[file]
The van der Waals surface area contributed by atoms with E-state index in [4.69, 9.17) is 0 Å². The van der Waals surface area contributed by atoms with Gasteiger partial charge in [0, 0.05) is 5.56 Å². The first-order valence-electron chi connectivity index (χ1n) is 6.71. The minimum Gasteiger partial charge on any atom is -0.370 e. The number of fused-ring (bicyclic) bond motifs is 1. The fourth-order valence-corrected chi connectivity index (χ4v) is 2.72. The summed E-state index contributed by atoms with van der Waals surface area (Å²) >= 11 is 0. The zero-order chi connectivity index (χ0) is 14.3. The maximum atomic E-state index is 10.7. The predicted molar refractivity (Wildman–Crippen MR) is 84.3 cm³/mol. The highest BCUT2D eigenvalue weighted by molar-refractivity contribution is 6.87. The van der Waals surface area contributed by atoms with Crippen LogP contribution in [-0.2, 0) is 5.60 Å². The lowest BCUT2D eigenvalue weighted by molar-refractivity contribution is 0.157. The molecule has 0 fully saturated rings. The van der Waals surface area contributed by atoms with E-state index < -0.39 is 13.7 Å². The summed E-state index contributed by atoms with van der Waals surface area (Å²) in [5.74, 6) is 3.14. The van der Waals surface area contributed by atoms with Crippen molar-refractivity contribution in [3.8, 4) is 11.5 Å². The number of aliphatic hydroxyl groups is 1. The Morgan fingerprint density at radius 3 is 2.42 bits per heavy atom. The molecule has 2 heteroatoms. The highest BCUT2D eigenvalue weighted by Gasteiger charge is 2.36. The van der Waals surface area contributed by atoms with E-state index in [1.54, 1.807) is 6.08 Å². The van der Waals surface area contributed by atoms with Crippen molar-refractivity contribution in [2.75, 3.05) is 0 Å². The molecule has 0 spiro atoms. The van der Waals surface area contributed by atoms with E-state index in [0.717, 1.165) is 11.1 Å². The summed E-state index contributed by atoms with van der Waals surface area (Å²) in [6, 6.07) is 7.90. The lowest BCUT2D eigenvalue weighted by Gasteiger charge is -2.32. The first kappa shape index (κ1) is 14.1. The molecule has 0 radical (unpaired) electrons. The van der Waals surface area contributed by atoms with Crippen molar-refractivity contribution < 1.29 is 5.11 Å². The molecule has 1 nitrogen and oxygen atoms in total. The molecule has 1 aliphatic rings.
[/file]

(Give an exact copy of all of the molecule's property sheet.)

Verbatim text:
The van der Waals surface area contributed by atoms with E-state index in [4.69, 9.17) is 0 Å². The van der Waals surface area contributed by atoms with Gasteiger partial charge in [0, 0.05) is 5.56 Å². The first-order valence-electron chi connectivity index (χ1n) is 6.71. The minimum Gasteiger partial charge on any atom is -0.370 e. The number of fused-ring (bicyclic) bond motifs is 1. The fourth-order valence-corrected chi connectivity index (χ4v) is 2.72. The summed E-state index contributed by atoms with van der Waals surface area (Å²) >= 11 is 0. The zero-order chi connectivity index (χ0) is 14.3. The maximum atomic E-state index is 10.7. The predicted molar refractivity (Wildman–Crippen MR) is 84.3 cm³/mol. The highest BCUT2D eigenvalue weighted by molar-refractivity contribution is 6.87. The van der Waals surface area contributed by atoms with Crippen LogP contribution in [-0.2, 0) is 5.60 Å². The lowest BCUT2D eigenvalue weighted by molar-refractivity contribution is 0.157. The molecule has 0 fully saturated rings. The van der Waals surface area contributed by atoms with E-state index < -0.39 is 13.7 Å². The summed E-state index contributed by atoms with van der Waals surface area (Å²) in [5.74, 6) is 3.14. The van der Waals surface area contributed by atoms with Crippen molar-refractivity contribution in [3.8, 4) is 11.5 Å². The number of aliphatic hydroxyl groups is 1. The Morgan fingerprint density at radius 3 is 2.42 bits per heavy atom. The molecule has 2 heteroatoms. The highest BCUT2D eigenvalue weighted by Gasteiger charge is 2.36. The van der Waals surface area contributed by atoms with E-state index in [1.54, 1.807) is 6.08 Å². The van der Waals surface area contributed by atoms with Crippen molar-refractivity contribution in [2.75, 3.05) is 0 Å². The molecule has 0 spiro atoms. The van der Waals surface area contributed by atoms with E-state index in [0.717, 1.165) is 11.1 Å². The summed E-state index contributed by atoms with van der Waals surface area (Å²) in [6, 6.07) is 7.90. The lowest BCUT2D eigenvalue weighted by Gasteiger charge is -2.32. The first kappa shape index (κ1) is 14.1. The molecule has 0 radical (unpaired) electrons. The van der Waals surface area contributed by atoms with Crippen molar-refractivity contribution < 1.29 is 5.11 Å². The molecule has 1 nitrogen and oxygen atoms in total. The molecule has 1 aliphatic rings.